Researchers led by Robert Blelloch, a member of the exRNA consortium and a scientist at the University of California, San Francisco, wanted to know why. He and his team looked for clues in RNA within the cells taken from immunotherapy-resistant prostate cancers.
As published in Cell, the researchers got their first hint of something biologically intriguing in an apparent discrepancy in their data. As they expected from prior work, PD-L1 protein was present in the treatment-resistant cancers. But the PD-L1 messenger RNAs (mRNA), which serve as templates for producing the protein, told an unexpected story. The resistant cancer cells made far more PD-L1 mRNAs than needed to produce the modest levels of PD-L1 proteins detected inside the cells.
Where was the missing PD-L1? Blelloch’s team found it in exosomes. The cancer cells were packaging large quantities of the protein inside exosomes and secreting them out of the cell to other parts of the body.
In additional studies with a mouse model of prostate cancer, the researchers found that those PD-L1-packed exosomes travel through the blood and lymphatic systems to lymph nodes, the sites where immune cells become activated. Once there, PD-L1-laden exosomes put the immune system to sleep, preventing certain key cells from locating and attacking the cancer, including the primary tumor and places where it may have spread.
In important follow up studies, the researchers edited two genes in cancer cells to prevent them from producing exosomes. And, in the absence of exosomes, the cells no longer formed tumors. Importantly, both edited and unedited cells still produced PD-L1, but only those that exported PD-L1 in exosomes disarmed the immune system. Studies in a mouse model of immunotherapy-resistant colorectal cancer yielded similar results.
The new evidence suggests that blocking the release of PD-L1 in exosomes, even temporarily, might allow the immune system to launch a successful and sustained attack against a cancer.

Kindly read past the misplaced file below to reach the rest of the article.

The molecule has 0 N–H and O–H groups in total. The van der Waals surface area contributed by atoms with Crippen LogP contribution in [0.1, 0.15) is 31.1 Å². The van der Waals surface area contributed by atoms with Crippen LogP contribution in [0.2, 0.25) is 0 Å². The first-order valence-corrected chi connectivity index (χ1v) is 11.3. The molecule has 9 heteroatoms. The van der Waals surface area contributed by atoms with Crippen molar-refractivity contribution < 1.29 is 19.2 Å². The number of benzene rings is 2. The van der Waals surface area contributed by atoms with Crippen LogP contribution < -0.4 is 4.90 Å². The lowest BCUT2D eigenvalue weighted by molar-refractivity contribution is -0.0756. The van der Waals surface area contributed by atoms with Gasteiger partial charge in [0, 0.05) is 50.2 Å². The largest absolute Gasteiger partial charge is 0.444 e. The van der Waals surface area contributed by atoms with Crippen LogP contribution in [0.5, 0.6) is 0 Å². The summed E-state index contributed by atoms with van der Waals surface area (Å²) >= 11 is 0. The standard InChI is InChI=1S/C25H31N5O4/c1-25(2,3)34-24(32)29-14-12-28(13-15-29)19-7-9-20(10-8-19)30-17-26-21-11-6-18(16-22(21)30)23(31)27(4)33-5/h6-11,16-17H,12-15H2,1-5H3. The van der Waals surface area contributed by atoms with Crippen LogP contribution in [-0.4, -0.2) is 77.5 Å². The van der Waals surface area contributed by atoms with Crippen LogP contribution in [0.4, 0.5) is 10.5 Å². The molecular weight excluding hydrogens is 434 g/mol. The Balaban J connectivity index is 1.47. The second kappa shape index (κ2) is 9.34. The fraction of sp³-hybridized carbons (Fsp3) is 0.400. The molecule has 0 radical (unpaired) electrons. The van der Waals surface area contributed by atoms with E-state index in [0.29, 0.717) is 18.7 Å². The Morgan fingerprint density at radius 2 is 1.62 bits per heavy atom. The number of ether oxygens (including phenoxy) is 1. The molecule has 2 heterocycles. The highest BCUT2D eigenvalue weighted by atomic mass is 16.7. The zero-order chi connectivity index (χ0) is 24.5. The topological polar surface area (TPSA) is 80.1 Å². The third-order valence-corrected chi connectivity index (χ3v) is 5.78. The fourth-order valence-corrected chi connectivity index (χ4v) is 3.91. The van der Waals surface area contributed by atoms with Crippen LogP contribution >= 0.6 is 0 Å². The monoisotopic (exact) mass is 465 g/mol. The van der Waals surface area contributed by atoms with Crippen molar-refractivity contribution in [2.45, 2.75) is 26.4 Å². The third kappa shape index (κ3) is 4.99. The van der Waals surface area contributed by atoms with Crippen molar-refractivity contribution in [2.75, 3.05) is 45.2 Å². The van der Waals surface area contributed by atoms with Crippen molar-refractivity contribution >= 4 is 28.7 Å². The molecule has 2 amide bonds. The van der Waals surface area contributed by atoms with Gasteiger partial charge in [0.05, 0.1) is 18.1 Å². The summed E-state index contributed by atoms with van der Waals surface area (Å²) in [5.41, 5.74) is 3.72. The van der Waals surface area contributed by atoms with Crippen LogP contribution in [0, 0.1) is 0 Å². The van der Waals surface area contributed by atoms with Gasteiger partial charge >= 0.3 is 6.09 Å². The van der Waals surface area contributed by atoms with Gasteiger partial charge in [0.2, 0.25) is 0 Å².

Blelloch notes that many intriguing questions remain. For example, it’s not yet clear why antibodies that target PD-L1 on cancer cells don’t disable PD-L1 found in exosomes. The good news is that the new findings suggest it may be possible to find small molecules that do target PD-L1-packed exosomes, unleashing the immune system against cancers that don’t respond to existing checkpoint inhibitors. In fact, Blelloch’s team is already screening for small molecules that might fit the bill.
Since its launch about five years ago, the exRNA Communication Program has published an impressive 480 peer-reviewed papers, including the latest work in the Cell family of journals. I’d encourage readers to click on some of the other excellent work. I hear that another batch of papers will be published later this year.
 Suppression of exosomal PD-L induces systemic anti-tumor immunity and memory. Poggio M, Hu T, Pai CC, Chu B, Belair CD, Chang A, Montabana E, Lang UE, Fu Q, Fong L, Blelloch R. Cell. 2019 Apr 4;177(2):414-427.
Video: Unlocking the Mysteries of RNA Communication (Common Fund/NIH)
Immunotherapy to Treat Cancer (National Cancer Institute/NIH)
Blelloch Lab (University of California, San Francisco)
NIH Support: Common Fund; National Cancer Institute; National Center for Advancing Translational Sciences; National Heart, Lung, and Blood Institute; National Institute on Drug Abuse
Posted on by Dr. Francis Collins
When your email is interrupted or blocked, it creates havoc. Messages remain undelivered, stalling interactions between you and your friends, family, and colleagues at work. Likewise when communication fails between your body’s cells, disease can result. Scientists recently discovered a new group of molecules called extracellular RNA (exRNA) that appears to travel between cells to help them communicate. Now, NIH is encouraging researchers to explore the potential of these newly discovered messengers.